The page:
Best Answer: This is how your score breaks down:
35%- payment history
30%- total debt outstanding
15%- length of time you've had credit
10%- types of credit
10%- inquiries and new credit
Now how you can help yourself is to:
1. Get added as an authorized user. If you have a close friend or family member that has excellent credit, see if they'll add you on their account. You don't need a card, for this is just for reporting purposes only. If you're able to be added, make sure that the credit card company reports that account on your credit.
2. Get a secured card. This is the easiest credit card that you can get, without having a credit check. These may be offered where you do your banking or at Bank of America & Wells Fargo, for starters. You would have to put up a deposit upfront to secure the same amount in a line of credit, but the deposit would collect interest while you're proving your credit worthy. If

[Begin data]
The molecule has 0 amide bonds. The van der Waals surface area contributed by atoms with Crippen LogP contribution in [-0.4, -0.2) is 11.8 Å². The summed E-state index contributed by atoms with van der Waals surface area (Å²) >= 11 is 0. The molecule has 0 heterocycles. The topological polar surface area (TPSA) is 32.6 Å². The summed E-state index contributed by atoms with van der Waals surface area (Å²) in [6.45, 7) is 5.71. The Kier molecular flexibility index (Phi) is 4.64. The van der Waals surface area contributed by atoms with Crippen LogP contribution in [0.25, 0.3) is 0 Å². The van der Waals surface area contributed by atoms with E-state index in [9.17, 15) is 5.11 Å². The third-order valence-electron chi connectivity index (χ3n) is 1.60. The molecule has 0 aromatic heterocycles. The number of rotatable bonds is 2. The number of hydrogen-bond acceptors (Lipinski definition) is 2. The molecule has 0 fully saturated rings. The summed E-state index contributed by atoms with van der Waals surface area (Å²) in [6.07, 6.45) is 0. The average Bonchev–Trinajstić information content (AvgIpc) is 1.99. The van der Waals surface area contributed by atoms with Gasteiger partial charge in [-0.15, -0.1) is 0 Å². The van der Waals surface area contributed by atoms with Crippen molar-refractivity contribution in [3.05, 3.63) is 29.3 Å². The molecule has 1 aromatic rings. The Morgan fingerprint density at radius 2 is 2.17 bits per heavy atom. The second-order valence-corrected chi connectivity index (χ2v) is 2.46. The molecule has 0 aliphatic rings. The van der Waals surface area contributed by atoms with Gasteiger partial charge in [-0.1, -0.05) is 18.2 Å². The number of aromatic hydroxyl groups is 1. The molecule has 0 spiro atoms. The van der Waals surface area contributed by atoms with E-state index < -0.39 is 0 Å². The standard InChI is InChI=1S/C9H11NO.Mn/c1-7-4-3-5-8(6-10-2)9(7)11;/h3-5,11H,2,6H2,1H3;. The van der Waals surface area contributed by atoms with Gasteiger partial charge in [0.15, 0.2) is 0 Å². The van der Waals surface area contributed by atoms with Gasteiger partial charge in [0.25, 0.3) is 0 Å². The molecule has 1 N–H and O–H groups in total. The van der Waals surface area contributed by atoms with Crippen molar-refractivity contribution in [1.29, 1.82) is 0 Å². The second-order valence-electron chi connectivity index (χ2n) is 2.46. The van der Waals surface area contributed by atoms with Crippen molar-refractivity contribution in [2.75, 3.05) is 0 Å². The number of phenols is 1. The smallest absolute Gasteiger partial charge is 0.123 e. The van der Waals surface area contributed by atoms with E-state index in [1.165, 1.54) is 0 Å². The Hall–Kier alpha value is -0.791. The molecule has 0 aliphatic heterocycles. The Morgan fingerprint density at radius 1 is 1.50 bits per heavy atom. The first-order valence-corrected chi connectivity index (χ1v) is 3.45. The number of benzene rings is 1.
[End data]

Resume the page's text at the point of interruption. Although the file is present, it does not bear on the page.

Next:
possible, to increase the limit by adding to the deposit every 2 months or so, by doing that once the card does become unsecured, you'll keep that credit line and will have gotten the deposit back with interest. It looks good on a report when you have a high limit because it looks like you're trustworthy with a high limit. The key is to spend a small amount that can be paid off in full on time, every month. After a year of perfect payment history, the card should become unsecured.
Finally the monthly bills that you do have that you're paying regularly on like cell phone, car payment, etc. can be repoted to an agency called PRBC for positive credit. This is perfect if you're just starting out becuase certain things that you pay every month, may not show up on a report. Any payment that you pay can be reported in a scored report that can be used along with your credit reports. There's a lot that's covered in the website below, be sure to check it out.